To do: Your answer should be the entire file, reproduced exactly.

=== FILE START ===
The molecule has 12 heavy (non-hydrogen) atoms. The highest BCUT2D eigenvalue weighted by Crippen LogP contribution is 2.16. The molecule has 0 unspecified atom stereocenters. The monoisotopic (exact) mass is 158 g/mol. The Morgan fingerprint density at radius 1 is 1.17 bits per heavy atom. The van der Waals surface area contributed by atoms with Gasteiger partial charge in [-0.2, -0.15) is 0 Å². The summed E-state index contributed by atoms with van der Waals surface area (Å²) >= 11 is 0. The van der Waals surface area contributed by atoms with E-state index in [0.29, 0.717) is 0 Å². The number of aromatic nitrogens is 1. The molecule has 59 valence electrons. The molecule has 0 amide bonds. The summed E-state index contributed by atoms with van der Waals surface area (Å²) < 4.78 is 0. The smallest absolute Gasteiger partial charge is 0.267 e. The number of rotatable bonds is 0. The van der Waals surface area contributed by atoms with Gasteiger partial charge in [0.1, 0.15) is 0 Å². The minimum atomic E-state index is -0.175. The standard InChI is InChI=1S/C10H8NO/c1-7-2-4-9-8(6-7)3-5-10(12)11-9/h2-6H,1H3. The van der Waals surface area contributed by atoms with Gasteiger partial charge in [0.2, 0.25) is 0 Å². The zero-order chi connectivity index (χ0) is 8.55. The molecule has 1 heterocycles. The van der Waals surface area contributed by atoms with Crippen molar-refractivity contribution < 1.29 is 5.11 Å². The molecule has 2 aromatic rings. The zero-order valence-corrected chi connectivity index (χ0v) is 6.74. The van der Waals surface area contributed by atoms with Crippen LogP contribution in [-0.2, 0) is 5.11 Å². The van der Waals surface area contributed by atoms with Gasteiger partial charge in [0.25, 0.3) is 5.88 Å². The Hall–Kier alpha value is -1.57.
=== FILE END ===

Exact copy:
The molecule has 12 heavy (non-hydrogen) atoms. The highest BCUT2D eigenvalue weighted by Crippen LogP contribution is 2.16. The molecule has 0 unspecified atom stereocenters. The monoisotopic (exact) mass is 158 g/mol. The Morgan fingerprint density at radius 1 is 1.17 bits per heavy atom. The van der Waals surface area contributed by atoms with Gasteiger partial charge in [-0.2, -0.15) is 0 Å². The summed E-state index contributed by atoms with van der Waals surface area (Å²) >= 11 is 0. The van der Waals surface area contributed by atoms with E-state index in [0.29, 0.717) is 0 Å². The number of aromatic nitrogens is 1. The molecule has 59 valence electrons. The molecule has 0 amide bonds. The summed E-state index contributed by atoms with van der Waals surface area (Å²) < 4.78 is 0. The smallest absolute Gasteiger partial charge is 0.267 e. The number of rotatable bonds is 0. The van der Waals surface area contributed by atoms with Gasteiger partial charge in [0.1, 0.15) is 0 Å². The minimum atomic E-state index is -0.175. The standard InChI is InChI=1S/C10H8NO/c1-7-2-4-9-8(6-7)3-5-10(12)11-9/h2-6H,1H3. The van der Waals surface area contributed by atoms with Gasteiger partial charge in [0.2, 0.25) is 0 Å². The zero-order chi connectivity index (χ0) is 8.55. The molecule has 1 heterocycles. The van der Waals surface area contributed by atoms with Crippen molar-refractivity contribution < 1.29 is 5.11 Å². The molecule has 2 aromatic rings. The zero-order valence-corrected chi connectivity index (χ0v) is 6.74. The van der Waals surface area contributed by atoms with Crippen LogP contribution in [-0.2, 0) is 5.11 Å². The van der Waals surface area contributed by atoms with Gasteiger partial charge in [0.25, 0.3) is 5.88 Å². The Hall–Kier alpha value is -1.57.